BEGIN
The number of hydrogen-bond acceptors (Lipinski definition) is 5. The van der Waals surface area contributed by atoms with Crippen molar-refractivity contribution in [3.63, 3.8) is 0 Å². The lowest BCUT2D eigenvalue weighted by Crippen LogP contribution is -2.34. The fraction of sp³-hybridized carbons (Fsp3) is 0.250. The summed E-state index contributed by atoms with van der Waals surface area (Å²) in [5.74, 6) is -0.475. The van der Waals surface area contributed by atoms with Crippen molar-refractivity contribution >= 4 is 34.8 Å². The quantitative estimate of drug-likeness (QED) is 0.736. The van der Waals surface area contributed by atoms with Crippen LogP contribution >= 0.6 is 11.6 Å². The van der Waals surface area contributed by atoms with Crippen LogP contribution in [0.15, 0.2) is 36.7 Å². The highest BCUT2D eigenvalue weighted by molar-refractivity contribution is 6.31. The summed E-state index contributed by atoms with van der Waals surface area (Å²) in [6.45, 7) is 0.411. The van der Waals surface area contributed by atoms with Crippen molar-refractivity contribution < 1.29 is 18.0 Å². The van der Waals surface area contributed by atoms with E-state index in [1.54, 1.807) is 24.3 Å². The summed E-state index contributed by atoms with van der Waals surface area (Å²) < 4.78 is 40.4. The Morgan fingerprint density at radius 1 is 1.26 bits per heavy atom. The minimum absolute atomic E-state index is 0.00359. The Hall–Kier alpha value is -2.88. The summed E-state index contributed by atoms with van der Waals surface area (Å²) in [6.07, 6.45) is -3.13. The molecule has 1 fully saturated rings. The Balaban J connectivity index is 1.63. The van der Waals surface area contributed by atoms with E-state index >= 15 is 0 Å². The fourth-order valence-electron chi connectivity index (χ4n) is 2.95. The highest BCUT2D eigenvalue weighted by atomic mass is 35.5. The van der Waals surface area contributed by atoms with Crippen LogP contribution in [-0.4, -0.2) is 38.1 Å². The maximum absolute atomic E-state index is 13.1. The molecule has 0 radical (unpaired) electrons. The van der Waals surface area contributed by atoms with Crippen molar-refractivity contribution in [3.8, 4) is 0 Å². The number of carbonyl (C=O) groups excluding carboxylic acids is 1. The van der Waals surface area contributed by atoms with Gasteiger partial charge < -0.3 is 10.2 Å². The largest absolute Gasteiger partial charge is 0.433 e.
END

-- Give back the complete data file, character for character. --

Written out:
The number of hydrogen-bond acceptors (Lipinski definition) is 5. The van der Waals surface area contributed by atoms with Crippen molar-refractivity contribution in [3.63, 3.8) is 0 Å². The lowest BCUT2D eigenvalue weighted by Crippen LogP contribution is -2.34. The fraction of sp³-hybridized carbons (Fsp3) is 0.250. The summed E-state index contributed by atoms with van der Waals surface area (Å²) in [5.74, 6) is -0.475. The van der Waals surface area contributed by atoms with Crippen molar-refractivity contribution >= 4 is 34.8 Å². The quantitative estimate of drug-likeness (QED) is 0.736. The van der Waals surface area contributed by atoms with Crippen LogP contribution >= 0.6 is 11.6 Å². The van der Waals surface area contributed by atoms with Crippen LogP contribution in [0.15, 0.2) is 36.7 Å². The highest BCUT2D eigenvalue weighted by molar-refractivity contribution is 6.31. The summed E-state index contributed by atoms with van der Waals surface area (Å²) in [6.45, 7) is 0.411. The van der Waals surface area contributed by atoms with Crippen molar-refractivity contribution < 1.29 is 18.0 Å². The van der Waals surface area contributed by atoms with E-state index in [1.54, 1.807) is 24.3 Å². The summed E-state index contributed by atoms with van der Waals surface area (Å²) < 4.78 is 40.4. The Morgan fingerprint density at radius 1 is 1.26 bits per heavy atom. The minimum absolute atomic E-state index is 0.00359. The Hall–Kier alpha value is -2.88. The summed E-state index contributed by atoms with van der Waals surface area (Å²) in [6.07, 6.45) is -3.13. The molecule has 1 fully saturated rings. The Balaban J connectivity index is 1.63. The van der Waals surface area contributed by atoms with E-state index >= 15 is 0 Å². The fourth-order valence-electron chi connectivity index (χ4n) is 2.95. The highest BCUT2D eigenvalue weighted by atomic mass is 35.5. The van der Waals surface area contributed by atoms with Crippen LogP contribution in [-0.4, -0.2) is 38.1 Å². The maximum absolute atomic E-state index is 13.1. The molecule has 0 radical (unpaired) electrons. The van der Waals surface area contributed by atoms with Crippen molar-refractivity contribution in [3.8, 4) is 0 Å². The number of carbonyl (C=O) groups excluding carboxylic acids is 1. The van der Waals surface area contributed by atoms with Gasteiger partial charge < -0.3 is 10.2 Å². The largest absolute Gasteiger partial charge is 0.433 e.